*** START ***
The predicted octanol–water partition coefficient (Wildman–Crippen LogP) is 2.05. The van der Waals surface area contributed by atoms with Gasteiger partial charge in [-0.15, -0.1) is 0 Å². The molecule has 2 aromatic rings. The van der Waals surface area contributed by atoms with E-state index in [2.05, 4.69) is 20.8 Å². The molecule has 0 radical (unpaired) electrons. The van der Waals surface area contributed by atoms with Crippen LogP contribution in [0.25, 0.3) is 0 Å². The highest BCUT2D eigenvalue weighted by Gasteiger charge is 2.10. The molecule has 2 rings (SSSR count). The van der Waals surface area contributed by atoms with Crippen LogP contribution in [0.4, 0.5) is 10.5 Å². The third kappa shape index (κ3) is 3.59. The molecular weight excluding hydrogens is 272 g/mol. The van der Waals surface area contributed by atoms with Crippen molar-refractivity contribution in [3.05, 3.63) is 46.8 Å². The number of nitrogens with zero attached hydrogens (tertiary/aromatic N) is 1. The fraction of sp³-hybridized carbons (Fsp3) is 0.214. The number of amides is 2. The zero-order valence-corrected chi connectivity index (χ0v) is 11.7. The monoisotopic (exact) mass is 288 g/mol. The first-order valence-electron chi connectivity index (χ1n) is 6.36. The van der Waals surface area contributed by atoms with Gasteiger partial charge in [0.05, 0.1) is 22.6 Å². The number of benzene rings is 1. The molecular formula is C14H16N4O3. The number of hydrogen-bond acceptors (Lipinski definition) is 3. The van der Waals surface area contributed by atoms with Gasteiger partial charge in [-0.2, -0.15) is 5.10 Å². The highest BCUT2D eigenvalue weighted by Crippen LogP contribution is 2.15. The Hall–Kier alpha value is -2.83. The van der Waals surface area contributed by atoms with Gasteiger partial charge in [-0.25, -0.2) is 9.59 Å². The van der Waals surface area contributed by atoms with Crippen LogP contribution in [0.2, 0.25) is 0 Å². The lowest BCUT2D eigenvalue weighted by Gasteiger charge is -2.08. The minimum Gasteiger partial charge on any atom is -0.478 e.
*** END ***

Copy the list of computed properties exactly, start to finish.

The predicted octanol–water partition coefficient (Wildman–Crippen LogP) is 2.05. The van der Waals surface area contributed by atoms with Gasteiger partial charge in [-0.15, -0.1) is 0 Å². The molecule has 2 aromatic rings. The van der Waals surface area contributed by atoms with E-state index in [2.05, 4.69) is 20.8 Å². The molecule has 0 radical (unpaired) electrons. The van der Waals surface area contributed by atoms with Crippen LogP contribution in [0.25, 0.3) is 0 Å². The highest BCUT2D eigenvalue weighted by Gasteiger charge is 2.10. The molecule has 2 rings (SSSR count). The van der Waals surface area contributed by atoms with Crippen LogP contribution in [0.4, 0.5) is 10.5 Å². The third kappa shape index (κ3) is 3.59. The molecular weight excluding hydrogens is 272 g/mol. The van der Waals surface area contributed by atoms with Crippen molar-refractivity contribution in [3.05, 3.63) is 46.8 Å². The number of nitrogens with zero attached hydrogens (tertiary/aromatic N) is 1. The fraction of sp³-hybridized carbons (Fsp3) is 0.214. The number of amides is 2. The zero-order valence-corrected chi connectivity index (χ0v) is 11.7. The monoisotopic (exact) mass is 288 g/mol. The first-order valence-electron chi connectivity index (χ1n) is 6.36. The van der Waals surface area contributed by atoms with Gasteiger partial charge in [0.05, 0.1) is 22.6 Å². The number of benzene rings is 1. The molecular formula is C14H16N4O3. The number of hydrogen-bond acceptors (Lipinski definition) is 3. The van der Waals surface area contributed by atoms with Gasteiger partial charge in [-0.2, -0.15) is 5.10 Å². The highest BCUT2D eigenvalue weighted by Crippen LogP contribution is 2.15. The Hall–Kier alpha value is -2.83. The van der Waals surface area contributed by atoms with Gasteiger partial charge in [-0.25, -0.2) is 9.59 Å². The van der Waals surface area contributed by atoms with Crippen LogP contribution in [0.2, 0.25) is 0 Å². The lowest BCUT2D eigenvalue weighted by Gasteiger charge is -2.08. The minimum Gasteiger partial charge on any atom is -0.478 e.